there, a reservist he said he was, told my brother he had seen the heliograph flickering in the west.
In Wellington Street my brother met a couple of sturdy roughs who had just rushed out of Fleet Street with still wet newspapers and staring placards. "Dreadful catastrophe!" they bawled one to the other down Wellington Street. "Fighting at Weybridge! Full description! Repulse of the Martians! London in Danger!" He had to give threepence for a copy of that paper.
Then it was, and then only, that he realised something of the full power and terror of these monsters. He learned that they were not merely a handful of small sluggish creatures, but that they were minds swaying vast mechanical bodies; and that they could move swiftly and smite with such power that even the mightiest guns could not stand against them.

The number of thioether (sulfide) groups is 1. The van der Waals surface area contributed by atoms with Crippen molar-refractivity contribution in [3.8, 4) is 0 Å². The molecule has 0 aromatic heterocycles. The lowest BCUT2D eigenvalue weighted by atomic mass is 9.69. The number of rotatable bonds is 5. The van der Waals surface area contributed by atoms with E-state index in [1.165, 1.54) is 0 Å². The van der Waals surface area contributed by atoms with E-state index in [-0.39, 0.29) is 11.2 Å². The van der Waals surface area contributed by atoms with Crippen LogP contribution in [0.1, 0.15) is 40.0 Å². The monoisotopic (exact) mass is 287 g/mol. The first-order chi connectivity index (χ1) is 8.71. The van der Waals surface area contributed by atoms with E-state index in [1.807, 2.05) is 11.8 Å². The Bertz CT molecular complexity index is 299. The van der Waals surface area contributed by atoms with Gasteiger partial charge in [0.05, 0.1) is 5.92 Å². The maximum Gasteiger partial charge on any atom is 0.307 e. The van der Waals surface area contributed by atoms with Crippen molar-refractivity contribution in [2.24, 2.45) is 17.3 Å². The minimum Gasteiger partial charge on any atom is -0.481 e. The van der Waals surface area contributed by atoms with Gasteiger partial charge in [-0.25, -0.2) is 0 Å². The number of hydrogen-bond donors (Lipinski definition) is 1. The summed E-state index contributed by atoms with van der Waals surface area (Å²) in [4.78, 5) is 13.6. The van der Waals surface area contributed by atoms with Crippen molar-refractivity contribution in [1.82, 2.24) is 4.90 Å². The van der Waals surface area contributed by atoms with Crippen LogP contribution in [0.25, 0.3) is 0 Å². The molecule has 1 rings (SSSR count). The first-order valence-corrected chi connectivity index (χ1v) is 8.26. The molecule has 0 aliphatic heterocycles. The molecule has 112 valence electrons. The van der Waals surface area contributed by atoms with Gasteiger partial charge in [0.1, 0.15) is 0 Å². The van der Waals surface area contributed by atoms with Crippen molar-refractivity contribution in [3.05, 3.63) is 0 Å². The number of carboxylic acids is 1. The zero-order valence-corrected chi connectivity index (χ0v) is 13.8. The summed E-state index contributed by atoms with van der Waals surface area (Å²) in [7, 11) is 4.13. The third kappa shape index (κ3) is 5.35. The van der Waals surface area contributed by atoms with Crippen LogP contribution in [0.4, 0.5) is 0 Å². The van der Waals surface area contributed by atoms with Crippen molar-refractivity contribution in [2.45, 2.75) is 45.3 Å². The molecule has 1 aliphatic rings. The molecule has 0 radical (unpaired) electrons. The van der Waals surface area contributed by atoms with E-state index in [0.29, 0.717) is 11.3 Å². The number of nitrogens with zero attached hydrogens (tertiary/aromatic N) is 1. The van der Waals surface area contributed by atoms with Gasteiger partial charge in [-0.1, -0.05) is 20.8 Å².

They were described as "vast spider-like machines, nearly a hundred feet high, capable of the speed of an express-train, and able to shoot out a beam of intense heat." Masked batteries, chiefly of field-guns, had been planted in the country about Horsell Common, and especially between the Woking district and London. Five of the machines had been seen moving towards the Thames, and one, by a happy chance, had been destroyed. In the other cases the shells had missed, and the batteries had been at once annihilated by the Heat-Rays. Heavy losses of soldiers were mentioned, but the tone of the despatch was optimistic.
The Martians had been repulsed; they were not